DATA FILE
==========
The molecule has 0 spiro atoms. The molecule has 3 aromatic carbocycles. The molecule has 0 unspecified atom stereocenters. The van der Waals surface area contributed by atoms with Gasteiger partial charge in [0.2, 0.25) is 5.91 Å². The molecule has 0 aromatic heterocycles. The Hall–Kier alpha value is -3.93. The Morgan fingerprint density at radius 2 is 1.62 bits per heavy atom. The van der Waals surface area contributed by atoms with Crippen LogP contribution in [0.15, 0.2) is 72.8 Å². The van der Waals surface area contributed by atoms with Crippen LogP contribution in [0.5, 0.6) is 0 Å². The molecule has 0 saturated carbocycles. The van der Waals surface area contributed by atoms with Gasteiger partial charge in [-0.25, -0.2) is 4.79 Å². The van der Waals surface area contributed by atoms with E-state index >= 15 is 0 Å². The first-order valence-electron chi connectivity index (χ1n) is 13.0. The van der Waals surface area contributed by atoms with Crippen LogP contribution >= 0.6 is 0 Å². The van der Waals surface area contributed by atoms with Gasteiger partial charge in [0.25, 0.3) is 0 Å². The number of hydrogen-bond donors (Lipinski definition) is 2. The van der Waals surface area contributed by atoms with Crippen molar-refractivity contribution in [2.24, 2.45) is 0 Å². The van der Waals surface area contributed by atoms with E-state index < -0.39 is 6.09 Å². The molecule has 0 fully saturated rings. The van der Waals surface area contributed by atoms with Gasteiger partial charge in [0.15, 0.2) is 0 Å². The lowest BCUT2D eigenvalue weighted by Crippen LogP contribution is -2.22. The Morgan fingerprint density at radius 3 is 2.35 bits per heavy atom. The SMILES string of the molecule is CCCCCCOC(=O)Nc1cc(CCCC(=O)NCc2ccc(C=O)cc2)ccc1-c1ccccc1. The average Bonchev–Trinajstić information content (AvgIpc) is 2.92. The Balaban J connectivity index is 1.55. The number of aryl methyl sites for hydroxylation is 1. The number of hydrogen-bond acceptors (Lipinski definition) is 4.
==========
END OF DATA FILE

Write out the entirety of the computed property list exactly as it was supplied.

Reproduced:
The molecule has 0 spiro atoms. The molecule has 3 aromatic carbocycles. The molecule has 0 unspecified atom stereocenters. The van der Waals surface area contributed by atoms with Gasteiger partial charge in [0.2, 0.25) is 5.91 Å². The molecule has 0 aromatic heterocycles. The Hall–Kier alpha value is -3.93. The Morgan fingerprint density at radius 2 is 1.62 bits per heavy atom. The van der Waals surface area contributed by atoms with Crippen LogP contribution in [0.15, 0.2) is 72.8 Å². The van der Waals surface area contributed by atoms with Crippen LogP contribution in [0.5, 0.6) is 0 Å². The molecule has 0 saturated carbocycles. The van der Waals surface area contributed by atoms with Gasteiger partial charge in [-0.25, -0.2) is 4.79 Å². The van der Waals surface area contributed by atoms with E-state index >= 15 is 0 Å². The first-order valence-electron chi connectivity index (χ1n) is 13.0. The van der Waals surface area contributed by atoms with Crippen LogP contribution >= 0.6 is 0 Å². The van der Waals surface area contributed by atoms with Gasteiger partial charge in [0.25, 0.3) is 0 Å². The number of hydrogen-bond donors (Lipinski definition) is 2. The van der Waals surface area contributed by atoms with Crippen molar-refractivity contribution in [2.24, 2.45) is 0 Å². The van der Waals surface area contributed by atoms with E-state index < -0.39 is 6.09 Å². The molecule has 0 fully saturated rings. The van der Waals surface area contributed by atoms with Gasteiger partial charge in [0.15, 0.2) is 0 Å². The lowest BCUT2D eigenvalue weighted by Crippen LogP contribution is -2.22. The Morgan fingerprint density at radius 3 is 2.35 bits per heavy atom. The SMILES string of the molecule is CCCCCCOC(=O)Nc1cc(CCCC(=O)NCc2ccc(C=O)cc2)ccc1-c1ccccc1. The average Bonchev–Trinajstić information content (AvgIpc) is 2.92. The Balaban J connectivity index is 1.55. The number of aryl methyl sites for hydroxylation is 1. The number of hydrogen-bond acceptors (Lipinski definition) is 4.